The lawsuit was filed Monday in Uvalde County against the city of Uvalde, the Uvalde County Sheriff’s Office, and the Uvalde Consolidated Independent School District.
It asks that the judge order the local entities to release records related to the shooting in May, including “911 calls, radio traffic, officer body camera footage, police reports, training materials, and school surveillance footage,” according to The Texas Tribune, one of the media outlets that filed the lawsuit.
The Associated Press, The New York Times, The Washington Post, NBC News, ABC News, CBS News, and ProPublica have also joined the lawsuit, along with Gannett and Dow Jones & Co.
Those news outlets had requested the records months ago under the Texas Public Information Act but Uvalde officials and state police had declined to publish them, citing ongoing investigations into the matter, according to The Associated Press.
The Texas Attorney General’s Office has also ruled that Uvalde officials cannot withhold all records, The Texas Tribune reports, yet the records have still not been released by city officials.
City officials have, however, released some body camera footage from the day of the shooting which shows heavily-armed officers arriving at the school and walking toward a classroom where the gunman was believed to be.
However, plaintiffs in the lawsuit argue that further records need to be made public because both false and misleading statements made by authorities regarding how the police initially responded to the incident have sowed distrust among both the public and the victims of the families.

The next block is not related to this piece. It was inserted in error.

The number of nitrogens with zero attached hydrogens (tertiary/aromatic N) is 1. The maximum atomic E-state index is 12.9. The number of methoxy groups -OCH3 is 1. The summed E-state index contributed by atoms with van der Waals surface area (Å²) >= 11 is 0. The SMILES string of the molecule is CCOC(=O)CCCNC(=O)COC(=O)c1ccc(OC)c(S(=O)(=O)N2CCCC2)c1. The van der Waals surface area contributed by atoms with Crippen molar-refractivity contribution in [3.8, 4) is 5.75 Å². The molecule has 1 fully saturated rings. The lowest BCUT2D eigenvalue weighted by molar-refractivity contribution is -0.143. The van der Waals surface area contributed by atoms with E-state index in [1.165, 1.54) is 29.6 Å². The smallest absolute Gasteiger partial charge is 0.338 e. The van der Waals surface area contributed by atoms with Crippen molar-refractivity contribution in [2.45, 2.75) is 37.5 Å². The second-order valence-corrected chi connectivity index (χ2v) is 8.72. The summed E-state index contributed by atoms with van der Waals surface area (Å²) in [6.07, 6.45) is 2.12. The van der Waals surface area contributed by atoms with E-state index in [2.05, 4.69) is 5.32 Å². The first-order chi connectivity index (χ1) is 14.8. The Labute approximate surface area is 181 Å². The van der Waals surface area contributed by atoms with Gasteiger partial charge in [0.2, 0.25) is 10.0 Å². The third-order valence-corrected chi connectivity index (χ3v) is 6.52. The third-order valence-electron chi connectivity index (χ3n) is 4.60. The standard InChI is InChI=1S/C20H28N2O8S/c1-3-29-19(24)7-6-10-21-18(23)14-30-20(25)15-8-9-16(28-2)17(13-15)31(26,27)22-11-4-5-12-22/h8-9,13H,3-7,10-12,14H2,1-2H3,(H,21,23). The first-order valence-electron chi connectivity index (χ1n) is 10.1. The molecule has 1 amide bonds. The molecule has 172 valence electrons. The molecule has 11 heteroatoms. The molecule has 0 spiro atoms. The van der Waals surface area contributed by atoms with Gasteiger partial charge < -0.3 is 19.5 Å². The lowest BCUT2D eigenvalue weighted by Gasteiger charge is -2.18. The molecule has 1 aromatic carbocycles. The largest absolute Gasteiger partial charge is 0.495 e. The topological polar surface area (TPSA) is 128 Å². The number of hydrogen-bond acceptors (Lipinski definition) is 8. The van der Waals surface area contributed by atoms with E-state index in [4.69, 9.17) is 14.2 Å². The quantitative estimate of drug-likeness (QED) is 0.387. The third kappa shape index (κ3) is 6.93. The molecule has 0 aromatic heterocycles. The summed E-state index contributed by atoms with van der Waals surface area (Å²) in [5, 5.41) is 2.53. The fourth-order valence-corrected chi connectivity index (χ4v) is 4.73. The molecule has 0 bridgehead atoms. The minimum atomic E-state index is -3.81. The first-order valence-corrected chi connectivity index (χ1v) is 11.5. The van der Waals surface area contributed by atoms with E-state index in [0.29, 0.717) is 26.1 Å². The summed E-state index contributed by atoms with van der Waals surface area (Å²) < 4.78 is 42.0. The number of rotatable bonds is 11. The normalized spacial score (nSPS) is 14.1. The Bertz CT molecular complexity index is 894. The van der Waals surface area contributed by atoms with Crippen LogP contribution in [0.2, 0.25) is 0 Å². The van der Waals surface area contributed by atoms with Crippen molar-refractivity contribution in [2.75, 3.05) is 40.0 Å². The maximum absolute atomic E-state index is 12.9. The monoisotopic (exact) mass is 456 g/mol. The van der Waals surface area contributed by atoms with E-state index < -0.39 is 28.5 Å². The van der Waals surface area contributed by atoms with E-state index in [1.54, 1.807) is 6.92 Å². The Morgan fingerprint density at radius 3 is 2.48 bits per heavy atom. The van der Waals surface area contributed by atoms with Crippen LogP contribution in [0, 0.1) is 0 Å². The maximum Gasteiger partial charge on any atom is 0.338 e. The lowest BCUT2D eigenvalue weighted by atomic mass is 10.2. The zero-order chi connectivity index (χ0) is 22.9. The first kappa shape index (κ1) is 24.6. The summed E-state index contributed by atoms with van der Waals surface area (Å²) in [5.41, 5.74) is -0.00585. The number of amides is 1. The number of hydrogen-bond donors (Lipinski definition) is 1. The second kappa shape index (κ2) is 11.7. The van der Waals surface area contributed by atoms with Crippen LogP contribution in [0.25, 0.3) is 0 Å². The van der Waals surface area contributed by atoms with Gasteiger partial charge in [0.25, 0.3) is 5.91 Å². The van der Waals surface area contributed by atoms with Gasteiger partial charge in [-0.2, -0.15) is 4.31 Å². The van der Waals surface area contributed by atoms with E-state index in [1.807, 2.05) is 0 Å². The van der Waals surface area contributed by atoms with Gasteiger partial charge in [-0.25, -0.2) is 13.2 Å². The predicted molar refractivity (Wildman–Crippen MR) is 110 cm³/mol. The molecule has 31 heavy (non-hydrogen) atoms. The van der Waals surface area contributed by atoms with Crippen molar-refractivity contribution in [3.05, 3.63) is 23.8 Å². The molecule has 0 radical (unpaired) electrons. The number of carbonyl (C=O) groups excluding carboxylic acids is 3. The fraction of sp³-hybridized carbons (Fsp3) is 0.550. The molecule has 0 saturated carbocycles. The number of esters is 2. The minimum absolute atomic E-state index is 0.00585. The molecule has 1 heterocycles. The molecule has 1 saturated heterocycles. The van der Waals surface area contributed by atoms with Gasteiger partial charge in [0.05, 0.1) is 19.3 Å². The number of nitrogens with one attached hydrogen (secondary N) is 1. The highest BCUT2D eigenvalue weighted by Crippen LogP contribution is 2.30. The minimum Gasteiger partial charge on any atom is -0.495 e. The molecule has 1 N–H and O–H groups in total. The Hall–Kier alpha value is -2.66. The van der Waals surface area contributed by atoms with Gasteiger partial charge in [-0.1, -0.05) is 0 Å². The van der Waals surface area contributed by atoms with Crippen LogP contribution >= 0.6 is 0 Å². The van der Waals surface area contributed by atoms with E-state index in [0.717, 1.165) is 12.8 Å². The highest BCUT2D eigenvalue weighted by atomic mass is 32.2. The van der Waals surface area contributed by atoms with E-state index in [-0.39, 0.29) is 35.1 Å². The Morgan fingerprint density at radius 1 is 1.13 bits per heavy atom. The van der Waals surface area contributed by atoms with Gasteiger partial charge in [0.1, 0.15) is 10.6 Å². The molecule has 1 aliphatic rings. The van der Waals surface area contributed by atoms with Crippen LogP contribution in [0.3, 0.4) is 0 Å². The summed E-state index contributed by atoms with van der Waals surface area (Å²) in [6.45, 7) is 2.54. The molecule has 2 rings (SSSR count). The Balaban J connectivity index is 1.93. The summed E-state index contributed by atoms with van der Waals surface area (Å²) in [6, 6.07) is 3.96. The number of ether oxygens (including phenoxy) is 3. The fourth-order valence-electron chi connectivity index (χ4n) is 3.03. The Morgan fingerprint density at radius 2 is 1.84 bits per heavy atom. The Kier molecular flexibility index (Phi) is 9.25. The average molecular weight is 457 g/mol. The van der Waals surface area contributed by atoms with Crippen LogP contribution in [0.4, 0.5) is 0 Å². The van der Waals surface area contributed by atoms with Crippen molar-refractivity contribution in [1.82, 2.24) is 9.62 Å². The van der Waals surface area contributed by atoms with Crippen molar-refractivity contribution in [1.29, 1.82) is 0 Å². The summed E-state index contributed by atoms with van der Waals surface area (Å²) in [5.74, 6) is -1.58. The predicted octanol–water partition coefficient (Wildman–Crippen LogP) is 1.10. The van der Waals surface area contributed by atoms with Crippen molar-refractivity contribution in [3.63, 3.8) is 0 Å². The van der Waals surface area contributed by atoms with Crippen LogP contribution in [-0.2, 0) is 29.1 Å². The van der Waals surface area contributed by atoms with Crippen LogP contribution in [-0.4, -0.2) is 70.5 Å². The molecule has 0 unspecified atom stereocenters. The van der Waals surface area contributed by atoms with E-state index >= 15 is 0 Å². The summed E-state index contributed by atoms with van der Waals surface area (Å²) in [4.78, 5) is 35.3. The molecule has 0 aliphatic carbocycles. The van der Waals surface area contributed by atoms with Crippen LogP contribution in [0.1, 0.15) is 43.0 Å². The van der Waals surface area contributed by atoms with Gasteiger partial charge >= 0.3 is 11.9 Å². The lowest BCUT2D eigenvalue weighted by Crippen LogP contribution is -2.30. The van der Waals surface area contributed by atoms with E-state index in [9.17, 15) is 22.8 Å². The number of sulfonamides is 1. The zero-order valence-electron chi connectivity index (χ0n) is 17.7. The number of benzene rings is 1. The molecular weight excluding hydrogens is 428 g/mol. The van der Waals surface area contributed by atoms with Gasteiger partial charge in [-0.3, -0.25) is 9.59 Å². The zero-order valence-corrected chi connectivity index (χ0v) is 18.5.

Plaintiffs state that transparency is needed regarding the events of that day in which law enforcement took 77 minutes to take down gunman Salvador Ramos.
May’s mass shooting claimed the lives of 19 children and two teachers.
A 77-page report published on July 17 by the Texas state House of Representatives said there were “shortcomings and failures” across the board by both law enforcement and the Uvalde Consolidated Independent School District in its handling of the shooting.
“For more than three months, the City of Uvalde, Uvalde CISD, and Uvalde Sheriff’s Office have resisted the community’s calls for transparency and accountability,” said Laura Lee Prather, a First Amendment lawyer at Haynes and Boone who represents the plaintiffs.
“Their obfuscation has only prolonged the pain and grief of this tragedy. Today we are asking the Uvalde District Court to heed the call of the community and recognize that the public is entitled to these records under Texas law. We ask that the court grant our petition so that the people of Uvalde can understand the truth about what happened that fateful day.”
A spokeswoman for the city of Uvalde told The Associated Press that it had not been served a copy of the lawsuit and declined comment.
The Epoch Times has contacted The Uvalde County Sheriff’s Office and the Uvalde Consolidated Independent School District for comment.
The lawsuit comes shortly after the Uvalde Consolidated Independent School District school board voted unanimously to fire the district’s Police Chief Pete Arredondo, following mounting criticism over his response to the shooting.